There are some simple ways to save money on your home heating costs this winter. As costs to heat your home increase in cold winter weather there are some simple ways to keep more of those dollars in your pocket, rather than going up the proverbial chimney. If your home has a central heat/ac unit as many homes do, there are some easy, inexpensive, money saving things you can do.
Simple Maintenance can save you dollars
Change your air filters on your inside unit. A dirty filter blocks air flow and makes your system work much harder than it needs to. Filters should be changed at least every 3 months. Some locations monthly depending on how much dust is in your area you live. It takes only a few minutes, and only costs a few dollars to replace. Not only will you get increased air flow through the system, you will be breathing much cleaner air, lessening the chances of air-borne germs.
Keep the area around your furnace clean. If located in a basement or closet, vacuum the area around your furnace and the furnace itself. Don't store any items near or around your furnace. They can be a fire hazard and restrict air flow. Clean the room registers also. Simply wipe down with a damp cloth, checking for any obstructions in the vent. By properly maintaining your system you can save 10-25% on heating and cooling cost, according to energy.gov.
Install a Programmable Thermostat
Programmable Thermostats can be bought at most Home Centers for around 50 dollars or less. It allows you to set your temperature at different levels for different times of the day or week when you don't need the heat. Most DIY's can change it themselves or your HVAC man for the price of a service call. It is money well spent. Program it to 65 degrees when you’re sleeping, (you will sleep better) or when no one is home, like when everyone is working or at school.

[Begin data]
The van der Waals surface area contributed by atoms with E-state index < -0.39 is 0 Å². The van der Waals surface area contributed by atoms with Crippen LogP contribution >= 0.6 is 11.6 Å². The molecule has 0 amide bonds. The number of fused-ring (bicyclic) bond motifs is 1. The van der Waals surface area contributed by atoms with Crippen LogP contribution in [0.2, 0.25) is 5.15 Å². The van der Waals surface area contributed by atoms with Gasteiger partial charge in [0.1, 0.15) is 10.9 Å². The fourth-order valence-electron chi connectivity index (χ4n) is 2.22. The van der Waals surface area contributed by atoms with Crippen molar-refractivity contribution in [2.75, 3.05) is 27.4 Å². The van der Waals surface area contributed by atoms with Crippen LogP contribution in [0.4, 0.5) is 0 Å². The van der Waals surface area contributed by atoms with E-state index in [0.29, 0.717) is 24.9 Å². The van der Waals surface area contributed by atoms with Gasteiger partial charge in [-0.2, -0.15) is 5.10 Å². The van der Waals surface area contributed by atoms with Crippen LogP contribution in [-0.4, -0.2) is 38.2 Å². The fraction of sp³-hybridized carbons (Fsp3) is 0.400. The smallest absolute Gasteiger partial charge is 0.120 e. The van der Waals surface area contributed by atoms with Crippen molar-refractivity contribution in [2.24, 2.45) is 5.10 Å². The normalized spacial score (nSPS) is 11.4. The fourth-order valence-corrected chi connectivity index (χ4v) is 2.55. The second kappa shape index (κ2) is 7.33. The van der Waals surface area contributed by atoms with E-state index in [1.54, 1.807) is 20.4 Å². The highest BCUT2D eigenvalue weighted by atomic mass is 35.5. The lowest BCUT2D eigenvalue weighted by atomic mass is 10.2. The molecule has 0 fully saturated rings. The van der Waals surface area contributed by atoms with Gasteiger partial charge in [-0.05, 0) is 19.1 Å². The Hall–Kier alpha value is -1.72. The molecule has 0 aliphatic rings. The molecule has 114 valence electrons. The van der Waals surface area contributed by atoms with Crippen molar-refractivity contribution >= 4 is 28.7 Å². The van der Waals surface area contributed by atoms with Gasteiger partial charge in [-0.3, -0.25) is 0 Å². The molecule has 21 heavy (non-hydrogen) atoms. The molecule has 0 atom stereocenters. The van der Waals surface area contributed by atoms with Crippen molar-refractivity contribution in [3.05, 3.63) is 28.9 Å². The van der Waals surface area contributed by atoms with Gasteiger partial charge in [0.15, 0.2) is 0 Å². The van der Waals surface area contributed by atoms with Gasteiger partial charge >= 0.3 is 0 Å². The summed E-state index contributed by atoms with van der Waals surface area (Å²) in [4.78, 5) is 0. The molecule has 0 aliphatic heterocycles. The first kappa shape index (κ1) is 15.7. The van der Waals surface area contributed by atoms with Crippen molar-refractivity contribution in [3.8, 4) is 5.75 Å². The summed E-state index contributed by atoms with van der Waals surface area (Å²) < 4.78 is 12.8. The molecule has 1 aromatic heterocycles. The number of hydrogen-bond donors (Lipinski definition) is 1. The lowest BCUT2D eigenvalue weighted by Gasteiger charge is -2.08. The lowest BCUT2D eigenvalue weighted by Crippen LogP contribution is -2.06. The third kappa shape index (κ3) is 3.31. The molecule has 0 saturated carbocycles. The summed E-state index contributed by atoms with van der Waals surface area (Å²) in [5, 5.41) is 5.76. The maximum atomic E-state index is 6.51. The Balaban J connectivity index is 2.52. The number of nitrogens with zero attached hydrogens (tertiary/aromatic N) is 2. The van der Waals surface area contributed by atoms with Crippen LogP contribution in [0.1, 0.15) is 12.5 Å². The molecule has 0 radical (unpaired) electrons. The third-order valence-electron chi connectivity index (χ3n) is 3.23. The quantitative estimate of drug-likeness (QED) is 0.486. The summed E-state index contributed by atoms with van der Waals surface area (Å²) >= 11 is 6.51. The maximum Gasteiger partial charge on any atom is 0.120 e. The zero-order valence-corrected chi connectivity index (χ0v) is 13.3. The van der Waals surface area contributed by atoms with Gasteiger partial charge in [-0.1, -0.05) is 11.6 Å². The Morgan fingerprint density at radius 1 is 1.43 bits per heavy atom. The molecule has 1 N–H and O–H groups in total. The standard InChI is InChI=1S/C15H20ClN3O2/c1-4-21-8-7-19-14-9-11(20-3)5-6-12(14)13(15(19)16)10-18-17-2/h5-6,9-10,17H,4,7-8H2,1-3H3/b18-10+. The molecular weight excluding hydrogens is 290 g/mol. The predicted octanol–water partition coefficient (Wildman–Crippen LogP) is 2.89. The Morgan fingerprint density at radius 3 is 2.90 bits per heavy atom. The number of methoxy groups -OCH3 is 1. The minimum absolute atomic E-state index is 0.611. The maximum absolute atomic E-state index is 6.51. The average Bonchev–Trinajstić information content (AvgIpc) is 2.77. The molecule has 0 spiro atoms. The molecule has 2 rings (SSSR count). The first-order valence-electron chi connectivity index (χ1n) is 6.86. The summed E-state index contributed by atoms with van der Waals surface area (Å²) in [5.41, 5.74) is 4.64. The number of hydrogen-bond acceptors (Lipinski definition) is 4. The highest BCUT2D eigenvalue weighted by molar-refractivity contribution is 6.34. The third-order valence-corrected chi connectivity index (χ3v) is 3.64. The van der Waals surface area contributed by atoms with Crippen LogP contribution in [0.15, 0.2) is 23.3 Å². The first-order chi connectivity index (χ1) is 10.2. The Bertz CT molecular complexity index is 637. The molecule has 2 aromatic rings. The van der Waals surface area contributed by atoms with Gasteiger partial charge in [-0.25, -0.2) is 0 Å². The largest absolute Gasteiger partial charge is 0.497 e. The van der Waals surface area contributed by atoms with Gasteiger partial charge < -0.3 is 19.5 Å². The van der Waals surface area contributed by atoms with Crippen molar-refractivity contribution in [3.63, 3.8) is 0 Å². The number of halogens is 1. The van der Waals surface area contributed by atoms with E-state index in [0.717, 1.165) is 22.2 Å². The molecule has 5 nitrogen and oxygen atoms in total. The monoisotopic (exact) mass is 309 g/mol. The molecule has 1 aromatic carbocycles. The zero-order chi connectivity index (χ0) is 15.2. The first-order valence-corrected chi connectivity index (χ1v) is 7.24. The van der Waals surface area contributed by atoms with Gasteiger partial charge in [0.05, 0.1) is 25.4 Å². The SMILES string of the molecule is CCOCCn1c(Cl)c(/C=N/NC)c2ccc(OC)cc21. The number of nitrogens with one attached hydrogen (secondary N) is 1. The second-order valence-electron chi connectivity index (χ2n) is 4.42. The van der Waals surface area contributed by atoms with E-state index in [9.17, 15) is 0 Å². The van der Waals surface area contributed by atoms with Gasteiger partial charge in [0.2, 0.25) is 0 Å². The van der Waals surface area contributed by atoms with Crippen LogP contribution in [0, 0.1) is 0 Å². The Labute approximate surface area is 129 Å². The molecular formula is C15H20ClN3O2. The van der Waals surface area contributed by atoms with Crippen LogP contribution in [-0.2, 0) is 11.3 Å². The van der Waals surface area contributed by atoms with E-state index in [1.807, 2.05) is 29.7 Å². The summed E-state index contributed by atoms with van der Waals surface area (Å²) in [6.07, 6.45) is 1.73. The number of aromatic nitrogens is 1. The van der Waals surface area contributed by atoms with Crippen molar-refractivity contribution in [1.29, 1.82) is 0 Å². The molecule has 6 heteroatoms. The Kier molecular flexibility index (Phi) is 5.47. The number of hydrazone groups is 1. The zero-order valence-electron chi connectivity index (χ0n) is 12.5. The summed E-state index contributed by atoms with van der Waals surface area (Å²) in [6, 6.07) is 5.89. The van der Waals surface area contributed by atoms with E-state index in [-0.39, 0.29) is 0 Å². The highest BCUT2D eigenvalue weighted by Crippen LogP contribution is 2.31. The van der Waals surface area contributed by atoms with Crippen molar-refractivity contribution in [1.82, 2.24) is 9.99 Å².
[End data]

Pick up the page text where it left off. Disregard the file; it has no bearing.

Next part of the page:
If like most people you have an established schedule when you’re away, the savings can be substantial. It can be set to come on an hour before you get home or wake up, warming the home back to desired temperature. By turning your thermostat back 10° to 15° for 8 hours, you can save 5% to 15% a year on your heating bill or 1% for every degree you lower your thermostat for 8 hours from energy.gov.
Close or partially close vents in unused rooms
Close the door also if not in use. Bedrooms and laundry rooms don't need to be heated if no one is using them. Your thermostat should be located in a central part of your home, usually in a hall off the main living areas. By closing doors the thermostat will not pick up the cooler air from unused rooms and will maintain temps in the rooms you do use most, more efficiently.
These simple things will reduce your overall heating costs this winter, enough that it could pay the costs of installing that new thermostat, and filter, even if you pay to have it done. Next year all those savings can go in your pocket rather than up the chimney.